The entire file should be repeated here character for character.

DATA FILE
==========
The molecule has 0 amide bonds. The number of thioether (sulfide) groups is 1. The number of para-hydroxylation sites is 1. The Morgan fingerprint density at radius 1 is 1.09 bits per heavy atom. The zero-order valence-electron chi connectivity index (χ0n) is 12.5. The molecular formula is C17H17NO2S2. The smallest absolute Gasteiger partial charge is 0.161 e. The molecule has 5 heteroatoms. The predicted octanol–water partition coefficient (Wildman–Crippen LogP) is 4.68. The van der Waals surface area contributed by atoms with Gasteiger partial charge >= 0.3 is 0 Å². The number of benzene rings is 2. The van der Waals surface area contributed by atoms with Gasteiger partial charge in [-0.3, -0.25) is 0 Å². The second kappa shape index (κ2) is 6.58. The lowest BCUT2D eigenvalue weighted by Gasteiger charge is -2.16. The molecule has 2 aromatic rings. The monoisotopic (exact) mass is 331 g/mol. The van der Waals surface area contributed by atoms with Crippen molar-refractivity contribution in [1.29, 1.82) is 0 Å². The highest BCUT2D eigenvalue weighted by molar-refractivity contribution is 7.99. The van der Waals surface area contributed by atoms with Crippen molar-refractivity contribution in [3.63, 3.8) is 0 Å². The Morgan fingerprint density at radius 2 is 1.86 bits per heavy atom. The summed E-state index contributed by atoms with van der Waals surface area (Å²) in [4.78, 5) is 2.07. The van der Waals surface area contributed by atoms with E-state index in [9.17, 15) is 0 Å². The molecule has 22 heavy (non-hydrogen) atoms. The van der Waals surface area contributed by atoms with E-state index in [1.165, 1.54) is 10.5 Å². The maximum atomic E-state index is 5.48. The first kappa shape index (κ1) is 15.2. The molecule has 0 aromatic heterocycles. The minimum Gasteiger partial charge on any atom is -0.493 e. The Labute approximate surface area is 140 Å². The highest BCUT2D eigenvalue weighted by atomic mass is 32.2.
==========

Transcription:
The molecule has 0 amide bonds. The number of thioether (sulfide) groups is 1. The number of para-hydroxylation sites is 1. The Morgan fingerprint density at radius 1 is 1.09 bits per heavy atom. The zero-order valence-electron chi connectivity index (χ0n) is 12.5. The molecular formula is C17H17NO2S2. The smallest absolute Gasteiger partial charge is 0.161 e. The molecule has 5 heteroatoms. The predicted octanol–water partition coefficient (Wildman–Crippen LogP) is 4.68. The van der Waals surface area contributed by atoms with Gasteiger partial charge >= 0.3 is 0 Å². The number of benzene rings is 2. The van der Waals surface area contributed by atoms with Gasteiger partial charge in [-0.3, -0.25) is 0 Å². The second kappa shape index (κ2) is 6.58. The lowest BCUT2D eigenvalue weighted by Gasteiger charge is -2.16. The molecule has 2 aromatic rings. The monoisotopic (exact) mass is 331 g/mol. The van der Waals surface area contributed by atoms with Crippen molar-refractivity contribution in [1.29, 1.82) is 0 Å². The highest BCUT2D eigenvalue weighted by molar-refractivity contribution is 7.99. The van der Waals surface area contributed by atoms with Crippen molar-refractivity contribution in [3.63, 3.8) is 0 Å². The Morgan fingerprint density at radius 2 is 1.86 bits per heavy atom. The summed E-state index contributed by atoms with van der Waals surface area (Å²) in [4.78, 5) is 2.07. The van der Waals surface area contributed by atoms with E-state index in [9.17, 15) is 0 Å². The molecule has 22 heavy (non-hydrogen) atoms. The van der Waals surface area contributed by atoms with E-state index in [1.165, 1.54) is 10.5 Å². The maximum atomic E-state index is 5.48. The first kappa shape index (κ1) is 15.2. The molecule has 0 aromatic heterocycles. The minimum Gasteiger partial charge on any atom is -0.493 e. The Labute approximate surface area is 140 Å². The highest BCUT2D eigenvalue weighted by atomic mass is 32.2.